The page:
Going into the United States Olympic Trials, Hooker could best be described as a major underdog, having never been named to a national team or even making a major final. Her best finish in any event prior to Trials was a fifth-place finish in the 800 freestyle at Nationals as a 14-year-old. That effort, which came three months before Trials, was a timed final. Although her performance in the 800 free at Nationals in Long Beach was her best performance at the time, Hooker qualified for the Olympics as a 15-year-old in the 200 freestyle.

The Montreal Games

The 1976 Olympics are remembered in the history books as one of the most dominant ever, with world and Olympic records falling in every event but one. On the women’s side, the East Germans were almost untouchable, the result of systematic doping which guided their performances.

“It was an awesome trip, but swimming-wise, it was not cut out for the Americans, and not until The Last Gold came out in 2016, did we realize what a great swimming performance we had, setting 13 American records,” Brinegar said.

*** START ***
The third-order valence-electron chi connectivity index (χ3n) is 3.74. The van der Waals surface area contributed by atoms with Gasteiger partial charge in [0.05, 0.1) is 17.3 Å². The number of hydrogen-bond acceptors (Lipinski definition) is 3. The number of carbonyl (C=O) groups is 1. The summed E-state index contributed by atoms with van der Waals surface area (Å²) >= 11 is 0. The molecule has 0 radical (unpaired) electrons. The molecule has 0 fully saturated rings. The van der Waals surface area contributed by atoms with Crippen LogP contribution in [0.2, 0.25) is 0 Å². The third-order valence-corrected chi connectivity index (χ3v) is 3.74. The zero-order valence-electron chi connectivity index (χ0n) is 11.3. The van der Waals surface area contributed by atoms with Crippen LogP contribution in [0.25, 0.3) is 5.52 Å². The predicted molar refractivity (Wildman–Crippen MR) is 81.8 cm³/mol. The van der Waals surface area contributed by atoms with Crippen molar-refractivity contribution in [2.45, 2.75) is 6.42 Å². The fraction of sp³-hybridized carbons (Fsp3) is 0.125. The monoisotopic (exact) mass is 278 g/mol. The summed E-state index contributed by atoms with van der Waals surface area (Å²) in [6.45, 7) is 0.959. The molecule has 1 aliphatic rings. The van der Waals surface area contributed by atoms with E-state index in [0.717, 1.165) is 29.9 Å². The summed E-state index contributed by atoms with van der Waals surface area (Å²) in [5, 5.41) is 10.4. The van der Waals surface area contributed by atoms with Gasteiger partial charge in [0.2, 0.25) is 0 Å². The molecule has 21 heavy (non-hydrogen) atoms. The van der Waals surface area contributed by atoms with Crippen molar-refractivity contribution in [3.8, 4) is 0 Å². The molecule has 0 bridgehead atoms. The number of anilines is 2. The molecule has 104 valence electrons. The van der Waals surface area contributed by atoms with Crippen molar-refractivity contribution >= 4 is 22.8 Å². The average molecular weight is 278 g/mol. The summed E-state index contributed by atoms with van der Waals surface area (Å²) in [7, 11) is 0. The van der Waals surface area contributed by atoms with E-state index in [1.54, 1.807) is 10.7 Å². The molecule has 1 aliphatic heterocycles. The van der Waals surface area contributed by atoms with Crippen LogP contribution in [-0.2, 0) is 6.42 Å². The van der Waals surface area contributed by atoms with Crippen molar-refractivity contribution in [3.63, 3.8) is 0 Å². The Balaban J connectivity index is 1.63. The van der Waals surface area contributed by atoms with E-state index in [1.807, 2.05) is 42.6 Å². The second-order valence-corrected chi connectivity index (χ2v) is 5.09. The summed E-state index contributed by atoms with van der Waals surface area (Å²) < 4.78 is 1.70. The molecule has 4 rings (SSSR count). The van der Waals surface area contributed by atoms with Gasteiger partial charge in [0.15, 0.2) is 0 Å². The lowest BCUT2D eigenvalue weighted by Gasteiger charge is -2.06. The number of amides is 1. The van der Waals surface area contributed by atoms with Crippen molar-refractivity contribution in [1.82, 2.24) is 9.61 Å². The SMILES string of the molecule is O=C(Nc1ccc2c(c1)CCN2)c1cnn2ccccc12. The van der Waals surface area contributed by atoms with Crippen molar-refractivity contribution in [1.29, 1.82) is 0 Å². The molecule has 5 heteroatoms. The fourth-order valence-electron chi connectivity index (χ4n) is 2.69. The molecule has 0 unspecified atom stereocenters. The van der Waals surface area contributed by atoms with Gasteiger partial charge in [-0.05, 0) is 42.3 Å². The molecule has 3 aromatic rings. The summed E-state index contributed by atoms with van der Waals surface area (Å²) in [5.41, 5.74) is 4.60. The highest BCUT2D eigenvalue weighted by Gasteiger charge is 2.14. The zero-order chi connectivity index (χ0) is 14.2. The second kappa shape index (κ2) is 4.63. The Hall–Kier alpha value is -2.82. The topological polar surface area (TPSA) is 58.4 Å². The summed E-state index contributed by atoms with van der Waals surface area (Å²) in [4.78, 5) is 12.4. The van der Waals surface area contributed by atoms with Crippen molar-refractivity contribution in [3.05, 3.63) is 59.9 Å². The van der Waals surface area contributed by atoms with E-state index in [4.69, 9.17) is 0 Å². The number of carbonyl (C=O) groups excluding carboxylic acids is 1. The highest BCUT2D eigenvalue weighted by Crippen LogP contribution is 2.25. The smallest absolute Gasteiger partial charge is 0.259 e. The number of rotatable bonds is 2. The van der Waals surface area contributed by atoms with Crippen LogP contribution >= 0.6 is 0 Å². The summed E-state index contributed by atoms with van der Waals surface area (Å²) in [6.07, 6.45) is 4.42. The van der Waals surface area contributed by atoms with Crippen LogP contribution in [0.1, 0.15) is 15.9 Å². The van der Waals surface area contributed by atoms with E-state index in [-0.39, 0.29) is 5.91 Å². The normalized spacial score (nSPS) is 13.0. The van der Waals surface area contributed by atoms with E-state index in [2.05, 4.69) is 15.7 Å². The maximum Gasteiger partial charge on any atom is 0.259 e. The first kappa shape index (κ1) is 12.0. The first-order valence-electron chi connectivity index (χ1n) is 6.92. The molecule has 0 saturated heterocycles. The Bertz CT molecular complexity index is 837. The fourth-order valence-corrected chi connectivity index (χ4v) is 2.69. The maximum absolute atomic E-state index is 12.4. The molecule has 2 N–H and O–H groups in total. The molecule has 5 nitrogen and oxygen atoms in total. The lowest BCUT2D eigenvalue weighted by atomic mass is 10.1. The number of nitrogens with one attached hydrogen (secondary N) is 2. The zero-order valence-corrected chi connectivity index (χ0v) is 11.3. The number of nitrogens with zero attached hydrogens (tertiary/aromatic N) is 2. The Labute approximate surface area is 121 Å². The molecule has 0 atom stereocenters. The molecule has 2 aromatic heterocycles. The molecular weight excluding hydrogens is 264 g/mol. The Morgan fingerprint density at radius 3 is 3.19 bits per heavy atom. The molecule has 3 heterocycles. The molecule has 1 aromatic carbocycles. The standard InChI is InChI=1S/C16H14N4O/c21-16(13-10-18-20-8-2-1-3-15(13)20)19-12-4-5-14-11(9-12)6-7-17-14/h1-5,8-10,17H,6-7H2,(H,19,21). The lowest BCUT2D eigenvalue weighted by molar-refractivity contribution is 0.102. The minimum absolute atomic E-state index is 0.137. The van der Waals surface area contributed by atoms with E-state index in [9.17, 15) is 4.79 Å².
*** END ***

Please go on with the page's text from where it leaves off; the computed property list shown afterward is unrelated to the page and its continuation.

Brinegar described the feeling among the American women as complete devastation, and when you compare their performances to what the American men were doing, it is easy to see why. The U.S. men won every event but one in Montreal. Heading into the last relay, the meet for the American women had been a disaster in their minds. Their last hope was the 400 freestyle relay and the four Americans swimming in the finals planned on leaving with gold.

“The coaches came up to me after my 200 free and asked me to swim on the relay (in prelims) so Shirley could rest up for the 800 finals that evening before the final event of the meet, the women’s 4×100 free relay,” Brinegar said. “I was just thrilled because I loved relays, and I would have done anything for Shirley (Babashoff) and this gave her the opportunity to rest up before her two swims that evening.”

Brinegar helped qualify the team for the finals that night, and when the 4×100 final went off, the team of Kim Peyton, Wendy Boglioli, Jill Sterkel and Babashoff shocked the sport with a world-record time and a defeat of the heavily favored East Germans.

Although Brinegar did not receive a gold medal because IOC rules at the time stated that only swimmers on the final received a medal, she was honored in the summer of 2022 for her contributions. The relay was inducted into the USOPC Hall of Fame.

Club O

Brinegar closed out her swimming career and entered into a different role in athletics. She returned to her beloved Indiana University as an Assistant Athletic Director. But where her impact has been the biggest is at her own swim club, Club Olympia, or as many call it “Club O.”